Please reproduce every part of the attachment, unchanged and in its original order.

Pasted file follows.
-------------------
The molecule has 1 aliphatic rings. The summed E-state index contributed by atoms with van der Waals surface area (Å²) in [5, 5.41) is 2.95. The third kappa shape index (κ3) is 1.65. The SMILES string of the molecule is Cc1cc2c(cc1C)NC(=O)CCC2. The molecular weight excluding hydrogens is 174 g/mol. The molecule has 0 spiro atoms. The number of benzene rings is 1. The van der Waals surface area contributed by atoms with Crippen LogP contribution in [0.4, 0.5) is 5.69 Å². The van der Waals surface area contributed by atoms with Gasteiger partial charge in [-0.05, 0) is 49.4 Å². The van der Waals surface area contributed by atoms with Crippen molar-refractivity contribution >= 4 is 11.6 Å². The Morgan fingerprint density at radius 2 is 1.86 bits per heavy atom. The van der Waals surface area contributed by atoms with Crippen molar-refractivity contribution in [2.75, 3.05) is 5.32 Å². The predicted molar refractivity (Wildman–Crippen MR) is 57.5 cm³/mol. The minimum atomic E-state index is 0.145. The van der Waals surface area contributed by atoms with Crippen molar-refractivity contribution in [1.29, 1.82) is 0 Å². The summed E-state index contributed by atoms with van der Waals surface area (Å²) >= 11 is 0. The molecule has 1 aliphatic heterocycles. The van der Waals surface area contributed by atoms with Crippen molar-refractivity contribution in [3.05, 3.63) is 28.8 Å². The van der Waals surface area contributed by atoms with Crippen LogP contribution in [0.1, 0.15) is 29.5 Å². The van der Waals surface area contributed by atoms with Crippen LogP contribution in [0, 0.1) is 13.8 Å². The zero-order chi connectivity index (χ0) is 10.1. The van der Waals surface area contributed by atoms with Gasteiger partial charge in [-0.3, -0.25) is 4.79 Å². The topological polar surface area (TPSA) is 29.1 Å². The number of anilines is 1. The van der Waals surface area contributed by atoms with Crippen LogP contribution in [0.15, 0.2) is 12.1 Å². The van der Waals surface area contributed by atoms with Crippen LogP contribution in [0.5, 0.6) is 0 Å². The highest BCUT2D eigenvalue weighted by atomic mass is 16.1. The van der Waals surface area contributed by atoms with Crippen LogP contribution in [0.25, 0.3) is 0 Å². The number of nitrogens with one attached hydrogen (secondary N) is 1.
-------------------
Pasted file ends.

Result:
The molecule has 1 aliphatic rings. The summed E-state index contributed by atoms with van der Waals surface area (Å²) in [5, 5.41) is 2.95. The third kappa shape index (κ3) is 1.65. The SMILES string of the molecule is Cc1cc2c(cc1C)NC(=O)CCC2. The molecular weight excluding hydrogens is 174 g/mol. The molecule has 0 spiro atoms. The number of benzene rings is 1. The van der Waals surface area contributed by atoms with Crippen LogP contribution in [0.4, 0.5) is 5.69 Å². The van der Waals surface area contributed by atoms with Gasteiger partial charge in [-0.05, 0) is 49.4 Å². The van der Waals surface area contributed by atoms with Crippen molar-refractivity contribution >= 4 is 11.6 Å². The Morgan fingerprint density at radius 2 is 1.86 bits per heavy atom. The van der Waals surface area contributed by atoms with Crippen molar-refractivity contribution in [2.75, 3.05) is 5.32 Å². The predicted molar refractivity (Wildman–Crippen MR) is 57.5 cm³/mol. The minimum atomic E-state index is 0.145. The van der Waals surface area contributed by atoms with Crippen molar-refractivity contribution in [1.29, 1.82) is 0 Å². The summed E-state index contributed by atoms with van der Waals surface area (Å²) >= 11 is 0. The molecule has 1 aliphatic heterocycles. The van der Waals surface area contributed by atoms with Crippen molar-refractivity contribution in [3.05, 3.63) is 28.8 Å². The van der Waals surface area contributed by atoms with Crippen LogP contribution in [0.1, 0.15) is 29.5 Å². The van der Waals surface area contributed by atoms with Crippen LogP contribution in [0, 0.1) is 13.8 Å². The zero-order chi connectivity index (χ0) is 10.1. The van der Waals surface area contributed by atoms with Gasteiger partial charge in [-0.3, -0.25) is 4.79 Å². The topological polar surface area (TPSA) is 29.1 Å². The number of anilines is 1. The van der Waals surface area contributed by atoms with Crippen LogP contribution in [0.15, 0.2) is 12.1 Å². The van der Waals surface area contributed by atoms with Crippen LogP contribution in [0.5, 0.6) is 0 Å². The highest BCUT2D eigenvalue weighted by atomic mass is 16.1. The van der Waals surface area contributed by atoms with Crippen LogP contribution in [0.25, 0.3) is 0 Å². The number of nitrogens with one attached hydrogen (secondary N) is 1.